Sci-Fi hero who has universal appeal

As Doctor Who celebrates its 50th anniversary, Sarah Freeman meets the superfans who have dedicated their lives – and their homes – to the Time Lord.

Doctor Who super fan David Knills

In recent weeks there’s been a flurry of activity on the various online forums dedicated to Doctor Who.

As the countdown to the special 50th anniversary episode got underway, the show’s most dedicated fans were barely able to contain their excitement...and their anxieties. Among the most fiercely debated threads were the merits or otherwise of reintroducing Paul McGann, who made a brief appearance as the Doctor back in 1996 and whether the 75-minute special will answer a billion and one questions about the Time War and the thorny issue of regeneration. One episode in the 1970s carelessly suggested the Doctor could only regenerate a dozen times. Back then no one thought the show would even survive the 80s, but with Peter Capaldi waiting in the wings to be crowned doctor number 12 it’s a plot detail the current writing team will have to side-step.

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By 9.05pm this evening some of those dilemmas might have been resolved by a programme which has inspired successive generation of Whovians since the very first episode went out in black and white on November 23, 1963. It’s a peculiarly loyal following, the kind that slip lines from their favourite Time Lord into normal conversation and for whom the discovery last month of nine missing episodes from the 1960s in a Nigerian television station was cause for unbridled celebration.

“I realise that most people don’t care about reversing the polarity of a neutron,” says 40-year-old Dewsbury postman and superfan David Knill, referring to the catchphrase of the Third Doctor, John Pertwee. “And even I’ll admit that there are some fans who take it all a bit too seriously. They deconstruct every episode and quibble about the science, but I reckon if you’ve bought into the idea of a 900-year-old time traveller who goes about in a police box you probably shouldn’t be too picky.

“Doctor Who has always been part of my life; two of my earliest memories are of watching Jon Pertwee and then Tom Baker. It was what you talked about in the playground at school. Back when there were only three channels, television was much more of a collective experience. Even now if I put Genesis of the Daleks on it takes me right back to Saturday nights sat in front of the television eating potted meat sandwiches. I can honestly say it has enriched my life.”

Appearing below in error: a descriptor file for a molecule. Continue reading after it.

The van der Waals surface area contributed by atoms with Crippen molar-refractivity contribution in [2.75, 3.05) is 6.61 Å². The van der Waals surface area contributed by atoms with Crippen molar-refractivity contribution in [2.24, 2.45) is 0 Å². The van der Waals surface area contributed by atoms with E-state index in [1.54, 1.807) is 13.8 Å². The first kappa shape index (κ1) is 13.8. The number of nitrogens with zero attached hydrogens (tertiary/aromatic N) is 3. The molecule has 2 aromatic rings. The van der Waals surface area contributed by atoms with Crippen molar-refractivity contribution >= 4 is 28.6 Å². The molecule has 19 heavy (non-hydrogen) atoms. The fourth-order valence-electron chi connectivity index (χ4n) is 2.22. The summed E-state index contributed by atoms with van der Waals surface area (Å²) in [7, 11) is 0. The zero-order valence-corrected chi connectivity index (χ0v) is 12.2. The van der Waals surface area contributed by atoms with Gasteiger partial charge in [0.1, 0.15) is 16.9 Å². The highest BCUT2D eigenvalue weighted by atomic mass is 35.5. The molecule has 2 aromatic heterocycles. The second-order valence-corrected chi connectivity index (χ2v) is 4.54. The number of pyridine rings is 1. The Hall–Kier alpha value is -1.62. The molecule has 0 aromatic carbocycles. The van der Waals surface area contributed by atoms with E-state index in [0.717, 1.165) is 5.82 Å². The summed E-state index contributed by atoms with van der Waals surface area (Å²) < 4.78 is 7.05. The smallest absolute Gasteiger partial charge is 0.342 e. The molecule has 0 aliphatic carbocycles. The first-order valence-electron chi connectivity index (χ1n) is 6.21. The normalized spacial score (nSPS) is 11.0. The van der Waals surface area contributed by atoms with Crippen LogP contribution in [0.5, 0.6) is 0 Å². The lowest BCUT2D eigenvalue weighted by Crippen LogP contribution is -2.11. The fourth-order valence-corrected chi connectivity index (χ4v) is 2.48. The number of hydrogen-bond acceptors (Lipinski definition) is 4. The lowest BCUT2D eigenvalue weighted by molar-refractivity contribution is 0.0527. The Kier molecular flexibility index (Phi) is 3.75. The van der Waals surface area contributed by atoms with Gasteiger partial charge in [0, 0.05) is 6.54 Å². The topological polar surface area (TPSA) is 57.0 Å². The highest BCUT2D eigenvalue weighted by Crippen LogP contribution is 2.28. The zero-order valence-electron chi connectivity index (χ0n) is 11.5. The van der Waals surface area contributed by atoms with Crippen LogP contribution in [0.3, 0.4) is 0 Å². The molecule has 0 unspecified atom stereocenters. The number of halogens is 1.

It’s also cost him financially. Last week, David watched his cherished model of a Dalek being shipped off to the National Media Museum in Bradford which is staging an exhibition of Doctor Who memorabilia to mark the show’s half century. The tribute to the Doctor’s most famous nemesis came with a £1,500 price tag, but for David its value is more than simply monetary.

“Some Dalek models are little more than an upturned compost bin decorated with egg boxes, but this was a bit special and the friend who made it is now on with making me a K-9. I have had to rein it in a bit. It did get to the stage where I was buying things just to put them in a box in the attic, but now I tend to go for quality. I’ve just bought some limited edition coins for the 50th anniversary which cost £400, but I see that as more of an investment.”

The museum made a public plea for Doctor Who memorabilia and related memories in the summer and alongside offers of Tom Baker scarves and Tardis telephones, one man rang to tell curator Toni Booth how he had proposed at the Doctor Who exhibition in Blackpool while another confessed that when he finds himself with a difficult decision to make he often asks himself WWTDD? (What Would the Doctor Do?). Alongside the Dalek, David has also donated tankards which were made to mark the 30th anniversary along with Whovian-inspired Russian dolls which have reduced William Hartnell, the first Doctor, to no bigger than a thumbnail.

“In getting everything ready for the exhibition I’ve come across some things I haven’t seen for ages and sometimes it’s the small things which means the most. I remember as a child begging my mum and dad to take me to the exhibition on Blackpool’s Golden Mile and every so often I’ll come across a sticker or a pen they bought me from there. They’ve both passed away, so those kind of things bring back happy memories.